In Review | The Finite Realities of Christopher Russell’s ‘Ersatz Infinities’
Christopher Russell, “The Falls XXX” (2016).
Christopher Russell manipulates natural landscapes, messing with the viewer’s ideas of reality. In his solo exhibition Ersatz Infinities at Mark Moore Gallery, the Portland-based artist wanders through a series of landscape photographs, heavily manipulating to the point of near-abstraction. He creates pigment prints which he scratches into with a razor. Such is typical of Russell’s work, which takes nature and the landscape as the starting point for visual explorations.
This series of new work is tightly woven and expertly hung, fitting perfectly into the smaller artist project room that is connected to the larger main gallery. There’s a lo-fi, late-80’s video game quality to some of these paintings; Pac-Man comes to mind, even. In “The Falls XXV”, a mountain pokes its way up from the bottom of this vertical rectangle. Large circular snowflakes the size of pebbles don’t drift from above, but instead appear frozen mid-air. In “Falls XXVI”, that same image is visible, but it is further zoomed out, with a broad horizon line separating the mountaintop and the sky. It seems as if there is a dead zone where no snowflakes would ever fall, yet the mountain tip is colored a stark white. Other works in this series focus on familiar patterns, lining them up on strips against colored backgrounds. Such is the case in “The Falls XXXV”, a series of whitened patterns carved into a murky golden piece of paper.
Another curious element to this series is that Russell chooses to work with the primary colors red, yellow and blue, as if to keep things “pure,” thus playing with Romantic ideals of nature as “pure”. “The Falls XXX” is a mountain range colored red, and the mountains look hazy and jagged, with a distinct photocopied-too-many-times aesthetic of an old school ‘zine. The shades of red in it suggest a post-apocalyptic sensibility, or it could be a mountain range on the planet Mars. Either way, there’s nothing familiar about this particular landscape even though it looks like one in a painting you’d buy at a thrift-store.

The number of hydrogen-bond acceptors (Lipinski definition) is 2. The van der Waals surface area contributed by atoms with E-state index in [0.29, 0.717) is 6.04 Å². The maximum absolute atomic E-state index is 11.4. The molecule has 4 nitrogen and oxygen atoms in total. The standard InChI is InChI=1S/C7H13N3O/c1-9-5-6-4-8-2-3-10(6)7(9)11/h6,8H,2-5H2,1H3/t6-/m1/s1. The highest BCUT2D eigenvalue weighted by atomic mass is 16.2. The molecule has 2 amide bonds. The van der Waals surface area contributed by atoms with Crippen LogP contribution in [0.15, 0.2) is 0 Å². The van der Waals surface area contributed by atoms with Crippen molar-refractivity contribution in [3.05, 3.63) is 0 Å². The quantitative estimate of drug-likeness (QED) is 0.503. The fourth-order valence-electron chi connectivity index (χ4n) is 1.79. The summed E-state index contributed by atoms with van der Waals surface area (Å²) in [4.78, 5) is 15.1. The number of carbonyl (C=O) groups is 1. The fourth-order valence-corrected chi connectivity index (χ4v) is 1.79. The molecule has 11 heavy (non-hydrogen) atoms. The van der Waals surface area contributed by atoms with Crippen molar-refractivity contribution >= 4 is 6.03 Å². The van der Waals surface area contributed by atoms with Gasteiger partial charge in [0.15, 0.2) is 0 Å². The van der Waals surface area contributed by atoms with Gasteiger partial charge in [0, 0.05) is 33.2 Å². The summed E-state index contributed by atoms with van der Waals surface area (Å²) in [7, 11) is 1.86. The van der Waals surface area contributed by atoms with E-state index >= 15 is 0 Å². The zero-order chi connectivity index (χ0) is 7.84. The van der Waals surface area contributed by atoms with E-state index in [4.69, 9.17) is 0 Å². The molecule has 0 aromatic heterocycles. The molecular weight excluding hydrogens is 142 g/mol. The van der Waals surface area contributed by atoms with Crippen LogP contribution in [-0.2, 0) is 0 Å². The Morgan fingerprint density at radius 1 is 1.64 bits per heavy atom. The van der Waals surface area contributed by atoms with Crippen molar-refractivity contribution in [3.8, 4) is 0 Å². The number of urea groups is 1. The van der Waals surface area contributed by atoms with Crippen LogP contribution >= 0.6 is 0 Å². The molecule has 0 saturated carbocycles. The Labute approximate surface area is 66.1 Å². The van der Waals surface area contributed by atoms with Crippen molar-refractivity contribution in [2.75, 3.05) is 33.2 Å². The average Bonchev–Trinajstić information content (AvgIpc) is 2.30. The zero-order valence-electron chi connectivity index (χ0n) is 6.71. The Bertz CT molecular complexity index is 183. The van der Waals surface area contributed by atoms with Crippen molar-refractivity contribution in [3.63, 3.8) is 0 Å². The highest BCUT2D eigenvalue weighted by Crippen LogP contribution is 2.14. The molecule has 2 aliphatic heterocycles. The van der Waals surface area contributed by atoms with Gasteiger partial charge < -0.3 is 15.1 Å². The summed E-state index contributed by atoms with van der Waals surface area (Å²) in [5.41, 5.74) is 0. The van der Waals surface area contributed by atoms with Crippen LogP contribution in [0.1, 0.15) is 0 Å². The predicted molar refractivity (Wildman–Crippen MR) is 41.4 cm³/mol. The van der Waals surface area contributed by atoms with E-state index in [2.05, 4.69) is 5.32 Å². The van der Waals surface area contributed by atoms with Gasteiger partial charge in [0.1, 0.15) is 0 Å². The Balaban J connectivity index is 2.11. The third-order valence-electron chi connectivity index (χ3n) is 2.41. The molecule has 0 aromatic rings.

The images in this body of work are created by placing a colored veil over the camera lens. The original prints are just fuzzy impressions of forest scenes. It’s a curious process that offers Photoshop-y results. This brings another pleasant surprise to this finite body of infinite possibility. Without creating a dialogue about making images in the age of mechanical reproduction, Russell pleasantly disrupts the assumption that all of these images are digital manipulations. What would Ansel Adams say about these images?
The names of each work in this series are far more straightforward than in previous series. Oftentimes in Russell’s work, he employs wordplay in the titles of his paintings. “Rock Steady” (2013), which is not included in Ersatz Infinities, is a painting of pink rocks overlaid with blue and yellow angular shapes, with green lines jutting. It’s like a series of puzzle pieces come together in one almost perfect square. The title brings to mind phrases like “between a rock and a hard place,” or thoughts like “his body was hard as a rock.” There’s nothing steady about any of the rocks in this painting, however, giving the title a sense of disbelief. What you see is not what you get, it’s just what you see.
Russell brings this same playfulness to all of the works in Ersatz Infinities, but there’s a more direct quality to the overall process. No longer is he playing with paint; instead, all of the white scrapes in these paintings are drawn by hand. Russell carves into the pieces with a sharp object, literally shaping nature. In doing so, Russell gets at larger questions about man’s interruptions of the landscape and of nature itself.